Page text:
In the cockpit of a Boeing 747 jumbo jet approaching Madrid in the fall of 1983, a recorded voice sounded urgently from the flight console: "Terrain! Terrain! Pull up! Pull up!" Capt. Tulio Hernandez ignored the warning, trusting his instincts over what he apparently perceived as a faulty ground proximity alarm.
Instead, to the English-speaking robotic voice, Hernandez sighed: "Bueno, Bueno. " There was no urgency. He disconnected the autopilot and casually said again: "Bueno. "
His last words were recorded on cockpit tapes. Moments later, the Avianca jetliner scraped one hilltop and began disintegrating as it slammed into a second and then a third, killing 181 people.
Official cause of the accident: human error.
It is a common story. "People are the more slowly improving side of the safety system," said Delmar Fadden, a systems engineering executive with Boeing Co.
Last month in Los Angeles, an air traffic controller mistakenly directed a jetliner to land on the same runway where a commuter plane was awaiting takeoff clearance. In Detroit last December, a jetliner crew lost in the fog taxied into the path of another plane that was accelerating for takeoff. In New York in 1989, a "confused and inexperienced" crew mishandled an aborted takeoff and the plane plunged off the end of a runway into the East River. Three years ago in Denver, a poorly skilled young co-pilot botched a takeoff and plowed into the runway just seconds after lifting off in a snowstorm.
Such accidents have been tragic exceptions to an otherwise improving safety record in aviation. The accident rate reached an all-time low in the 1980s--about 2.3 serious crashes per million commercial jetliner flights worldwide, according to Boeing. In the United States, the rate was one in nearly 2 million flights.
But even as technology and engineering improvements make the machinery of air travel safer, one thing remains constant: People make mistakes.
Boeing research into 30 years of commercial airline accidents found that pilot error was the primary cause of more than 72% of them (10.8% were blamed on aircraft failure and 5% on weather).
Particularly alarming to the aviation industry is a Boeing prediction that, in the next decade, the number of major commercial jetliner crashes is likely to rise more than 40%--to a yearly average of 20 to 25 worldwide. The reason: The sheer number of jetliner flights is increasing faster than the rate of airline accidents is dropping. That could mean a major plane crash every two to three weeks by the year 2005.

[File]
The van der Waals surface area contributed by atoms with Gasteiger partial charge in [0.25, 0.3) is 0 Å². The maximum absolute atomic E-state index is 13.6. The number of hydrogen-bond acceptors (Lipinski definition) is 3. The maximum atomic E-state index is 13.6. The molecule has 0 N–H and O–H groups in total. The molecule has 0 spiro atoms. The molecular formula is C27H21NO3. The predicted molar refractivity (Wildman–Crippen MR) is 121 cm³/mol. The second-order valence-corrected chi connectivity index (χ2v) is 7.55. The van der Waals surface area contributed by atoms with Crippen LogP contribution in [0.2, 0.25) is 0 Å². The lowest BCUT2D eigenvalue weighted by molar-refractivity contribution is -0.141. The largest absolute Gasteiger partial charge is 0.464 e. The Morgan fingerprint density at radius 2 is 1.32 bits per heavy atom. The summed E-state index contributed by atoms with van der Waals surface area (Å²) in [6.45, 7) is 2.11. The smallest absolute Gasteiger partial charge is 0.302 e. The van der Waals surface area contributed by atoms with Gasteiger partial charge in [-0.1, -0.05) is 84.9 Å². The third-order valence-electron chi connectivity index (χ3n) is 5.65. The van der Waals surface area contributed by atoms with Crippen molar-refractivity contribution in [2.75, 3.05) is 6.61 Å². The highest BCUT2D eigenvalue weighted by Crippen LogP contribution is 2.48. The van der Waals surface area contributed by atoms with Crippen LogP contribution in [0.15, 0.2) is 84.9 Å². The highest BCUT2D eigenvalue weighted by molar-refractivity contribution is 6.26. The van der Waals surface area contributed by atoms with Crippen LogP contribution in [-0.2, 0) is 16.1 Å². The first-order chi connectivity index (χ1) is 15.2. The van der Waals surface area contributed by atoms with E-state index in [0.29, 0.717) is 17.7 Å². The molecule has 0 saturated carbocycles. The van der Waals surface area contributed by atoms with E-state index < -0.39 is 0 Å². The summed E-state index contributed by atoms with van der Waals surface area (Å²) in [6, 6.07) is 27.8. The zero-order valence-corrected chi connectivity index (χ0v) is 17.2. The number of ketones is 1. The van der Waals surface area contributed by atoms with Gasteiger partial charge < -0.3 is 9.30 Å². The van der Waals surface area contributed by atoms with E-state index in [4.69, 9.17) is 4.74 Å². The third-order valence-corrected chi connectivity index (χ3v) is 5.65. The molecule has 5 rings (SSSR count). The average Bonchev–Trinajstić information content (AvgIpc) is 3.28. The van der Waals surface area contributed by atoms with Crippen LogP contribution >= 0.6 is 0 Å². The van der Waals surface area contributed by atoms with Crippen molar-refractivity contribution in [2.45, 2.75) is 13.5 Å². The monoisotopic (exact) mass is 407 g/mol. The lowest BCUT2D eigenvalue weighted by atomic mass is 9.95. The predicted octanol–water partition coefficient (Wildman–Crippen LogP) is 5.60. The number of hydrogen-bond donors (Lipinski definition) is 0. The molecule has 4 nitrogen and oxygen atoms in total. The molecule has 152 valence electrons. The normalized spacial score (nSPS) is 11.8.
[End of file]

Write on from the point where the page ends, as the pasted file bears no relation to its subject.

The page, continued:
"We can't stand that many accidents on into the future," said Boeing's Earl F. Weener, chief engineer for airworthiness, reliability, maintainability and safety. He warned that such statistics could undermine public confidence in air travel.
"The public doesn't see the accident rate improving. They see headlines about accidents," Weener said.
Both Boeing and the Federal Aviation Administration have launched campaigns to reduce the human factor in aviation accidents.
Boeing officials are advocating use of improved ground-proximity warning systems in all commercial cockpits, and of instrument-landing systems (which send out electronic guidance beams) on all runways used by commercial jetliners, and routine review of flight-recorder data--the so-called "black box"--to analyze crew members' job performance.
The FAA recently released a 10-year master plan for coordinating research into what it calls the "human factors" of aviation safety. H. Clayton Foushee, the FAA's chief scientific adviser for human factors research, calls exploring human error "the last frontier of aviation safety."
"Because our mistakes are more catastrophic, the aviation world has to be a leader in studying human performance," Foushee said.
The Aviation Safety Reporting System database, maintained for the FAA by the National Aeronautics and Space Administration, is a veritable gold mine of human-error examples. It is a collection of tens of thousands of reports filed voluntarily by pilots and air traffic controllers about incidents in which they committed a vast range of procedural blunders. By reporting on themselves, they can gain immunity from federal sanctions against their licenses.